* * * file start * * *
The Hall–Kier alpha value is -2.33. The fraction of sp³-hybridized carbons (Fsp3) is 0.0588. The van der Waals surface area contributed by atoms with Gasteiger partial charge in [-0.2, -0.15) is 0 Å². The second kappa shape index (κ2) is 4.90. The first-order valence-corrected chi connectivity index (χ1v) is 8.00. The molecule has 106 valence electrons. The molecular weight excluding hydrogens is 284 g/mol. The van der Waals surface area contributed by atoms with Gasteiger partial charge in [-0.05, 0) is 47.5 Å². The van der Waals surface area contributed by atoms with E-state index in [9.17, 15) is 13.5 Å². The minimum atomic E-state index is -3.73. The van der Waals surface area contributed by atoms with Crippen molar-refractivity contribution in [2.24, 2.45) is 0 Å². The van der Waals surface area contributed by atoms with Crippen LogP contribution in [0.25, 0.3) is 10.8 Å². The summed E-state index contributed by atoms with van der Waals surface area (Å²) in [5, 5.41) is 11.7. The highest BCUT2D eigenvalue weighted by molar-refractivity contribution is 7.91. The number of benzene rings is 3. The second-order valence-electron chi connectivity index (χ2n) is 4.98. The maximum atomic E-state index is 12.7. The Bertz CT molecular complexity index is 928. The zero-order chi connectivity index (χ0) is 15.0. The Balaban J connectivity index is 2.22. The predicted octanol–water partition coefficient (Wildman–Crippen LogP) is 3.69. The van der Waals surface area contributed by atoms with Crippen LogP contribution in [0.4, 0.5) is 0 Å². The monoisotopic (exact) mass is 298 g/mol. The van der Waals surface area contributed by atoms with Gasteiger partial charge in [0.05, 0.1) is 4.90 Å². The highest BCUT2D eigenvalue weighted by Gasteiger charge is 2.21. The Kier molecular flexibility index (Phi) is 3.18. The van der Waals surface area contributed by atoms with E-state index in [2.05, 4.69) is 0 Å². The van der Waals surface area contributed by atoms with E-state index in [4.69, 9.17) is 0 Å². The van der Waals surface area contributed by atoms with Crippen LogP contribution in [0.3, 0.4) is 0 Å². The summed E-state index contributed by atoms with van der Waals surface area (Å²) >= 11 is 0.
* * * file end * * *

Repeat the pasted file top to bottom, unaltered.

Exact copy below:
The Hall–Kier alpha value is -2.33. The fraction of sp³-hybridized carbons (Fsp3) is 0.0588. The van der Waals surface area contributed by atoms with Gasteiger partial charge in [-0.2, -0.15) is 0 Å². The second kappa shape index (κ2) is 4.90. The first-order valence-corrected chi connectivity index (χ1v) is 8.00. The molecule has 106 valence electrons. The molecular weight excluding hydrogens is 284 g/mol. The van der Waals surface area contributed by atoms with Gasteiger partial charge in [-0.05, 0) is 47.5 Å². The van der Waals surface area contributed by atoms with E-state index in [9.17, 15) is 13.5 Å². The minimum atomic E-state index is -3.73. The van der Waals surface area contributed by atoms with Crippen molar-refractivity contribution in [2.24, 2.45) is 0 Å². The van der Waals surface area contributed by atoms with Crippen LogP contribution in [0.25, 0.3) is 10.8 Å². The summed E-state index contributed by atoms with van der Waals surface area (Å²) in [5, 5.41) is 11.7. The highest BCUT2D eigenvalue weighted by molar-refractivity contribution is 7.91. The number of benzene rings is 3. The second-order valence-electron chi connectivity index (χ2n) is 4.98. The maximum atomic E-state index is 12.7. The Bertz CT molecular complexity index is 928. The zero-order chi connectivity index (χ0) is 15.0. The Balaban J connectivity index is 2.22. The predicted octanol–water partition coefficient (Wildman–Crippen LogP) is 3.69. The van der Waals surface area contributed by atoms with Crippen LogP contribution in [0.4, 0.5) is 0 Å². The monoisotopic (exact) mass is 298 g/mol. The van der Waals surface area contributed by atoms with Gasteiger partial charge in [0.05, 0.1) is 4.90 Å². The highest BCUT2D eigenvalue weighted by Gasteiger charge is 2.21. The Kier molecular flexibility index (Phi) is 3.18. The van der Waals surface area contributed by atoms with E-state index in [2.05, 4.69) is 0 Å². The van der Waals surface area contributed by atoms with E-state index in [4.69, 9.17) is 0 Å². The van der Waals surface area contributed by atoms with Crippen LogP contribution in [0.3, 0.4) is 0 Å². The summed E-state index contributed by atoms with van der Waals surface area (Å²) >= 11 is 0.